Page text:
Merriam-Webster’s Word of the Day for November 9, 2020 is:
reprove rih-PROOV verb
1 : to scold or correct usually gently or with kindly intent
2 : to express disapproval of : censure
3 : to express rebuke or reproof
“‘Being in confinement has made me reflect on what actually matters—which is progress and seeing others achieve greatness.’ [Joan] Smalls is taking to her Instagram account to reprove those that have remained silent during a time when the whole world is looking for reform.” — Harper’s, 11 June 2020
“‘Kitchen Confidential’ caused a ruckus in both the culinary and literary worlds and became a national bestseller. [Anthony] Bourdain was recognized—in some quarters, reproved—for his brutal honesty about restaurant life as well as his vivid prose style.” — Tom Beer, Newsday (Long Island, New York), 8 June 2018
Did you know?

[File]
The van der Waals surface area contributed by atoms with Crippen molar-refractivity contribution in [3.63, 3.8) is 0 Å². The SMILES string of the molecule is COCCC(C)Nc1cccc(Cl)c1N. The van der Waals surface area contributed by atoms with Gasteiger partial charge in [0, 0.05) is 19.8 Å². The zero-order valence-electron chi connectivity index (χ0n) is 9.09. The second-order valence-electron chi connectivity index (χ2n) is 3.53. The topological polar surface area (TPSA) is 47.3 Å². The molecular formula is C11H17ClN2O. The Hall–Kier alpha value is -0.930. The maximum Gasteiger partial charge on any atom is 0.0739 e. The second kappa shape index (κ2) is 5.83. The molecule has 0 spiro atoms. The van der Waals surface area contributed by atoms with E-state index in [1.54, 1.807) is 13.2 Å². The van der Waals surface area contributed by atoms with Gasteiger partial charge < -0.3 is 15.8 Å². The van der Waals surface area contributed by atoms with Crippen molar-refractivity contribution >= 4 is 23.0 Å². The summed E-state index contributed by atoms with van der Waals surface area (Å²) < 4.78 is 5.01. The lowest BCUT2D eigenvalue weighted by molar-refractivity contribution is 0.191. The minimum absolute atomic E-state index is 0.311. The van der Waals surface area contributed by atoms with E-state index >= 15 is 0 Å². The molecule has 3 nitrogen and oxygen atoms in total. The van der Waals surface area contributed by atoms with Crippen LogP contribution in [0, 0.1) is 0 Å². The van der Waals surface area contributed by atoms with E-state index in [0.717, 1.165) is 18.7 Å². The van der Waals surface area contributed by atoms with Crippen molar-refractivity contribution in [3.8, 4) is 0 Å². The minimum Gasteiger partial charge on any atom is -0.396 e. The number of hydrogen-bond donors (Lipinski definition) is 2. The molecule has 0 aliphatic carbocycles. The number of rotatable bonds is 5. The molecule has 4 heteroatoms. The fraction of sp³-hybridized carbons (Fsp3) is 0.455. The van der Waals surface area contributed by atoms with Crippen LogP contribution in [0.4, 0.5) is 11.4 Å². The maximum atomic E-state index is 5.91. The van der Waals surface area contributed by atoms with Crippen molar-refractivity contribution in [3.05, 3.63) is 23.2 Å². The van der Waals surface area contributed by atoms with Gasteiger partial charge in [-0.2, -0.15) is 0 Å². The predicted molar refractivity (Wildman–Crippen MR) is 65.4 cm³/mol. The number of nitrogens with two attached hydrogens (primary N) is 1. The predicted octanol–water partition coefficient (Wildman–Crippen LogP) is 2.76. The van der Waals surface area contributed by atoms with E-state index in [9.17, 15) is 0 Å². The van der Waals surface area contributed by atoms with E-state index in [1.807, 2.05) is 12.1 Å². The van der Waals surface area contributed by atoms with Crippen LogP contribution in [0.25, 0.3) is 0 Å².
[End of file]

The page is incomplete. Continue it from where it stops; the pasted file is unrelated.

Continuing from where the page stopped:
Reprove, rebuke, reprimand, admonish, reproach, and chide all mean to criticize. Reprove implies an often kindly intent to correct a fault. Rebuke suggests a sharp or stern criticism (as in “In the interview, the candidate sternly rebuked the agendas of those running against her”). Reprimand implies a severe, formal, often public or official rebuke (“He was reprimanded before the ethics committee”). Admonish suggests earnest or friendly warning and counsel (“The assistant manager was admonished to control expenses”). Reproach and chide suggest displeasure or disappointment expressed in mild scolding (“The teacher reproached the student for tardiness” and “The child was chided by his nana for untidiness”). Incidentally, the resemblance of reprove to prove is not coincidental—both words can be traced back to the Latin probare (“to test” or “to prove”).